The evolution of transdermal therapy for overactive bladder.

Oxybutynin chloride has been effectively used for treating overactive bladder syndrome for more than three decades. The evolution of different delivery systems led first to intravesical administration, anal suppositories, and then to the commercial development of an extended-release oral formulation of oxybutynin chloride to improve its tolerability while maintaining efficacy. These modes of delivery were associated with decreased antimuscarinic side effects and N-desethyloxybutynin serum levels by avoiding first-pass metabolism in the upper gut and liver. The development of transdermal delivery has carried this evolution even further, with serum levels of desethyloxybutynin < or = oxybutynin and dry mouth rates of 7%, with little constipation. The new development of a transdermal oxybutynin gel has decreased these application site reactions to low levels while maintaining good efficacy.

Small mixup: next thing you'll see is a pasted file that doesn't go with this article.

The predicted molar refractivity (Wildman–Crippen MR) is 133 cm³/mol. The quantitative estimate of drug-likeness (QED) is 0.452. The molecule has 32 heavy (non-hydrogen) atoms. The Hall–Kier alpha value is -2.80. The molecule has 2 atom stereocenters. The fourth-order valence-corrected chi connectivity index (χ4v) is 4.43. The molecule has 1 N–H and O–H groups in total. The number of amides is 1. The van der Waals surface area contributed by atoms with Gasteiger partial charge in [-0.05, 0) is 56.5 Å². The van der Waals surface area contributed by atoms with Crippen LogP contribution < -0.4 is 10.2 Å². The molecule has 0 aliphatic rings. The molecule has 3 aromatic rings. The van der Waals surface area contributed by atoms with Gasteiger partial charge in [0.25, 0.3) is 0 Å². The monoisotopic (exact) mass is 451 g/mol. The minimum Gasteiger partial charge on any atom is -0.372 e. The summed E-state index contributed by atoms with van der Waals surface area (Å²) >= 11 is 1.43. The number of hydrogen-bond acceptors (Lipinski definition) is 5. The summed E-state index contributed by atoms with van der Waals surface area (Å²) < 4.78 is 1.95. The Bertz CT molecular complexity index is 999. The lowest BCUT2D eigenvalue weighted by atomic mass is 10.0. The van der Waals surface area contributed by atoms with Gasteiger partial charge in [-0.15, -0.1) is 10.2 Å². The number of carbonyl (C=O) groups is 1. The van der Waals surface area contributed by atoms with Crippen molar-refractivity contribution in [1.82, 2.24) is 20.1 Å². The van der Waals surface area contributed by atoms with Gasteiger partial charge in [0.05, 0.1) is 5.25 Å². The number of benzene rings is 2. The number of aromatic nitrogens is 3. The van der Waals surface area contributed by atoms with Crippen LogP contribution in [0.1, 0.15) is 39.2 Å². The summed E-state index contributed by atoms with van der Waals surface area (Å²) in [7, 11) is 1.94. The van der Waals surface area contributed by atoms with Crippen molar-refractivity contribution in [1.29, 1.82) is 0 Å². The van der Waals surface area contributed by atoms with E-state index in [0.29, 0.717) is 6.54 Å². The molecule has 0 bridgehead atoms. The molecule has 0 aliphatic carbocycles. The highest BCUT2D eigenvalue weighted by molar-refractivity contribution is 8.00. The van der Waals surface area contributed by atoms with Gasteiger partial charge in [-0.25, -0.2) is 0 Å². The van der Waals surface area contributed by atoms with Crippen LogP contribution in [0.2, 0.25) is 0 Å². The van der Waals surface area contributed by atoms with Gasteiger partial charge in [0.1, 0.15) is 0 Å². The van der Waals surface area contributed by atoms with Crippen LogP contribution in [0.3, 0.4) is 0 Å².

AuthorsPeter K Sand
JournalCurrent urology reports (Curr Urol Rep) Vol. 10 Issue 5 Pg. 338-41 (Sep 2009) ISSN: 1534-6285 [Electronic] United States
PMID19709479 (Publication Type: Journal Article)
Chemical References
  • Gels
  • Mandelic Acids
  • Muscarinic Antagonists
  • oxybutynin
  • Administration, Cutaneous
  • Gels
  • Humans
  • Mandelic Acids (administration & dosage)
  • Muscarinic Antagonists (administration & dosage)
  • Urinary Bladder, Overactive (drug therapy)

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